LiveAtState: Threats to Civilian Security in Africa

Remarks
Sarah Sewall
Under Secretary for Civilian Security, Democracy, and Human Rights 
Washington, DC
May 5, 2016


MR BENTON: Welcome to LiveAtState, the State Department’s interactive online video platform for engaging with international media. I am your host, David Benton. I’m delighted to welcome journalists and media representatives joining us today from around the world. I’d like to give a special shout-out to watch parties joining us from U.S. embassies and consulates in Conakry, Lagos, Kigali, and Kinshasa.

Today, we’ll be speaking with Under Secretary for Civilian Security and Democracy and Human Rights Sarah Sewall about threats to civilian security in Africa and her recent trip to Guinea and Mali. But first, I would like to make a few housekeeping notes.

We are providing simultaneous interpretation of this event in French and Portuguese. If you would like to listen to this discussion in either of those languages, please dial in to the phone numbers provided on the bottom left side of your screen. You can begin submitting your questions right now in the space at the bottom of your screen entitled “Questions for State Department official.” If you have difficulty submitting your questions, you may email them to live@state.gov.

We welcome your questions and we will try to get as many as possible in the time we have. Please note that we can only accept questions in English. If you would like to engage on these topics after today’s program, you may follow Under Secretary Sewall at her Twitter account @CivSecAtState.

With that, let’s get started. Under Secretary Sewall, welcome, and please begin with your opening remarks.

UNDER SECRETARY SEWALL: Thank you so much and thank you, everyone, for joining us. I’m really honored to have a chance to talk with you about some of the work that we’ve been doing here at the State Department in Africa and the role that so many of the issues that we work on within the J under secretariat here at State bear upon the future for Africans.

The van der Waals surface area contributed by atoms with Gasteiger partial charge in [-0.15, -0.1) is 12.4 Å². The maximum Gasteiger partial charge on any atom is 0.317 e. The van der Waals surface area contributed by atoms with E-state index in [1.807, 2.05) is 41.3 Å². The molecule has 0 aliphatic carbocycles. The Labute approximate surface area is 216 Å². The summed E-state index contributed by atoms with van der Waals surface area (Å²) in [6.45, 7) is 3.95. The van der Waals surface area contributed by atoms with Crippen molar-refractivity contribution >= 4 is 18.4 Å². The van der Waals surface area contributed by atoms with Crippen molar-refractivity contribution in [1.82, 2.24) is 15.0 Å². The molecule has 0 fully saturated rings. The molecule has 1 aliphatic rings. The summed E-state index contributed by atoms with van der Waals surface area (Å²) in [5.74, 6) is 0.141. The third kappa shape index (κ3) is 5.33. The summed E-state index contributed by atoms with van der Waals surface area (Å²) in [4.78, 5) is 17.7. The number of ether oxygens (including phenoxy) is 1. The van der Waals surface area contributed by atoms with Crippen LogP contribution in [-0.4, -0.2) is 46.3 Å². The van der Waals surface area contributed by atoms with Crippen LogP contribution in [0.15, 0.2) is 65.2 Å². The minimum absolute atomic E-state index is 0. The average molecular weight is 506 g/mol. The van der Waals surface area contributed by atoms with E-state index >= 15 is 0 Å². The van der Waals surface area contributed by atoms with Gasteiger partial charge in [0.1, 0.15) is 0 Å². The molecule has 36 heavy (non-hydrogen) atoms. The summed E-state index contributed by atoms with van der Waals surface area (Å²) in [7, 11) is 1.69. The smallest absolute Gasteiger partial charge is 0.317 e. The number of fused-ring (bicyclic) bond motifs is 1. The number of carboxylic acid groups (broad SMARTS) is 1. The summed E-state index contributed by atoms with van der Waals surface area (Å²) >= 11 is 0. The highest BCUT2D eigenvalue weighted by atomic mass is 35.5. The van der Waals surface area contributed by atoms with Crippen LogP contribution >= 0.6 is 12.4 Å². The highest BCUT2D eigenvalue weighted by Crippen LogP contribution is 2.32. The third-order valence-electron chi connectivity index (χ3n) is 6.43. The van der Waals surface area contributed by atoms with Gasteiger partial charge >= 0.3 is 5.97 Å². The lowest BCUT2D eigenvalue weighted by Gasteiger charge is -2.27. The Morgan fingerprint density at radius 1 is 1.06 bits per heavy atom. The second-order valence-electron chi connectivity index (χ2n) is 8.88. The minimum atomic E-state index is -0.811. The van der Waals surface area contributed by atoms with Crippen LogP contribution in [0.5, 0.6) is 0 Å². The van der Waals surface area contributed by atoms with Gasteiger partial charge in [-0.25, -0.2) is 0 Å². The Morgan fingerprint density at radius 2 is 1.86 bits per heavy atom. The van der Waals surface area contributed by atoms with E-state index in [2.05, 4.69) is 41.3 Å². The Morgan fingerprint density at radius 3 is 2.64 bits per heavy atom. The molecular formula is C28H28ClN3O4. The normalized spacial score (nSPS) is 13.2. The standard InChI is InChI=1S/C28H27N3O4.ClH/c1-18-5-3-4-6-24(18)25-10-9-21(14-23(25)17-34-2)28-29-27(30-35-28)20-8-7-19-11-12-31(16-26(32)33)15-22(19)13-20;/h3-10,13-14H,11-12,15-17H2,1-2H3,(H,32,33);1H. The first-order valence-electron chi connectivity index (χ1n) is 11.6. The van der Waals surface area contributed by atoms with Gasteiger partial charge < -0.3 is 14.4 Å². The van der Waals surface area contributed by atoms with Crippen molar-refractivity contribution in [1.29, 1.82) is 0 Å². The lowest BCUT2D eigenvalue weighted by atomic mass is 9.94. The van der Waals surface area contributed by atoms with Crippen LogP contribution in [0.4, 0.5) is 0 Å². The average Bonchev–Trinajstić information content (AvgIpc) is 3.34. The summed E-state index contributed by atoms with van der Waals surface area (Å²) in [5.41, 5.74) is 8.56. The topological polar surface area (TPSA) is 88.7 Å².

I’ve had the privilege since I’ve been in this job for a little over two years of visiting a large number of African countries. I’m going to read them because I’ll forget them, but Kenya, the Democratic Republic of Congo, Nigeria, Djibouti, Zambia, Somalia, Tanzania, Uganda, and more recently, Mali and Guinea. And I’m reminded whenever I go to Africa of the – President Obama’s recent comments that Africa is on the move and that Africa has enormous contributions to make to the global community and great strides to make in its own progress and success. When I go to Africa, I see some of the challenges that still impede that success, that slow that movement, and that’s really the focus of much of what I look at when I’m in different countries on the continent.

The first of those that I want to just touch on briefly is the threat of violent extremism. It’s no secret that much of Africa, both in the east and in the west of the continent, is challenged by violent extremist groups from AQIM to Boko Haram. We’ve seen that conflict and violent extremism in general has extremely negative effects. It harms people, it erodes economies, it can undermine governance, and it also can take advantage of weak governance. And this is an issue of great concern to the United States and to our partners in Africa and a real focus of our partnership with African nations.

A second area in which progress will really shape the future of the continent is the role of women and girls. In far too many places in Africa, women and girls – they face inequality but they face something far more brutal. They face violence and real degradation, whether it’s through female genital mutilation and cutting, which is a severe threat to their health; whether it is sexual violence committed either by intimate friends or family or by security forces operating in the name of the state; whether it’s early enforced child marriage, which prevents girls from getting an education and contributing to the economic future of African nations.

So this is another area of great concern to the United States and a real focus on my trips. And related to that is, in general, the problems of impunity within African nations. Many times, whether it is sexual violence against women or other forms of crime, there is a perception of impunity. And so the United States wants to work with African nations to try to address those justice deficits which are so important. The rule of law is important for economic progress, but the rule of law is also important for social and political progress, and that’s another area of focus on my trip.